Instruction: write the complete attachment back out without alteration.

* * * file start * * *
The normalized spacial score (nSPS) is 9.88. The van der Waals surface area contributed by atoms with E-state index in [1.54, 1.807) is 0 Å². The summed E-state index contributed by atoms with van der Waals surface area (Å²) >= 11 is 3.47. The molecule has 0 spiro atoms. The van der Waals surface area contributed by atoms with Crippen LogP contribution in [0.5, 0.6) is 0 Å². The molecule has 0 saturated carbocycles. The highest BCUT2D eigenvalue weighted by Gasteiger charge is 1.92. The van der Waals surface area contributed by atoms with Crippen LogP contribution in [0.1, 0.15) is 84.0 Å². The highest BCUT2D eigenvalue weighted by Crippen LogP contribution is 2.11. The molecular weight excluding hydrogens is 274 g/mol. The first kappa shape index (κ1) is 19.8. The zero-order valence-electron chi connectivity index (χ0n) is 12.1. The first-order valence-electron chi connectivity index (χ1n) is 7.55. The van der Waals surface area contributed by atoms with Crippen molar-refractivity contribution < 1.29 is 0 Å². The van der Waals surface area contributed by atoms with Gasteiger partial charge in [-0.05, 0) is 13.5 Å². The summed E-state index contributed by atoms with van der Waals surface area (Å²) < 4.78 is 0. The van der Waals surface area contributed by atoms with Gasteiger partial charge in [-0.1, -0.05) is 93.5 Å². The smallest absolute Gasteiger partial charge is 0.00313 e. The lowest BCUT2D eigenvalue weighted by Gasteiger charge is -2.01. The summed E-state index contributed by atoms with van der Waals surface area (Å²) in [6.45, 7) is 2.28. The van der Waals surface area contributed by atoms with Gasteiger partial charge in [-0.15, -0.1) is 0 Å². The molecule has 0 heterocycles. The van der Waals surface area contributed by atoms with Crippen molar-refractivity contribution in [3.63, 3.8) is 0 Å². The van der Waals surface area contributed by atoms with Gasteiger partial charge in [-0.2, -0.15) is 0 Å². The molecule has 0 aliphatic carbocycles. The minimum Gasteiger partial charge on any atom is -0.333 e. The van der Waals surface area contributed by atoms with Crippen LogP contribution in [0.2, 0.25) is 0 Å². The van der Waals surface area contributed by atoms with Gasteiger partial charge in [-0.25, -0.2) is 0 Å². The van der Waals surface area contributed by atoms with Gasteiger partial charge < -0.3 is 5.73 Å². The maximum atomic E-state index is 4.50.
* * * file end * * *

The normalized spacial score (nSPS) is 9.88. The van der Waals surface area contributed by atoms with E-state index in [1.54, 1.807) is 0 Å². The summed E-state index contributed by atoms with van der Waals surface area (Å²) >= 11 is 3.47. The molecule has 0 spiro atoms. The van der Waals surface area contributed by atoms with Crippen LogP contribution in [0.5, 0.6) is 0 Å². The molecule has 0 saturated carbocycles. The highest BCUT2D eigenvalue weighted by Gasteiger charge is 1.92. The van der Waals surface area contributed by atoms with Crippen LogP contribution in [0.1, 0.15) is 84.0 Å². The highest BCUT2D eigenvalue weighted by Crippen LogP contribution is 2.11. The molecular weight excluding hydrogens is 274 g/mol. The first kappa shape index (κ1) is 19.8. The zero-order valence-electron chi connectivity index (χ0n) is 12.1. The first-order valence-electron chi connectivity index (χ1n) is 7.55. The van der Waals surface area contributed by atoms with Crippen molar-refractivity contribution < 1.29 is 0 Å². The van der Waals surface area contributed by atoms with Gasteiger partial charge in [-0.05, 0) is 13.5 Å². The summed E-state index contributed by atoms with van der Waals surface area (Å²) < 4.78 is 0. The van der Waals surface area contributed by atoms with Gasteiger partial charge in [-0.1, -0.05) is 93.5 Å². The smallest absolute Gasteiger partial charge is 0.00313 e. The lowest BCUT2D eigenvalue weighted by Gasteiger charge is -2.01. The summed E-state index contributed by atoms with van der Waals surface area (Å²) in [6.45, 7) is 2.28. The van der Waals surface area contributed by atoms with Gasteiger partial charge in [-0.15, -0.1) is 0 Å². The molecule has 0 heterocycles. The van der Waals surface area contributed by atoms with Crippen molar-refractivity contribution in [3.63, 3.8) is 0 Å². The van der Waals surface area contributed by atoms with Gasteiger partial charge in [-0.2, -0.15) is 0 Å². The molecule has 0 aliphatic carbocycles. The minimum Gasteiger partial charge on any atom is -0.333 e. The van der Waals surface area contributed by atoms with Crippen LogP contribution in [0.2, 0.25) is 0 Å². The van der Waals surface area contributed by atoms with Gasteiger partial charge in [-0.25, -0.2) is 0 Å². The van der Waals surface area contributed by atoms with Gasteiger partial charge < -0.3 is 5.73 Å². The maximum atomic E-state index is 4.50.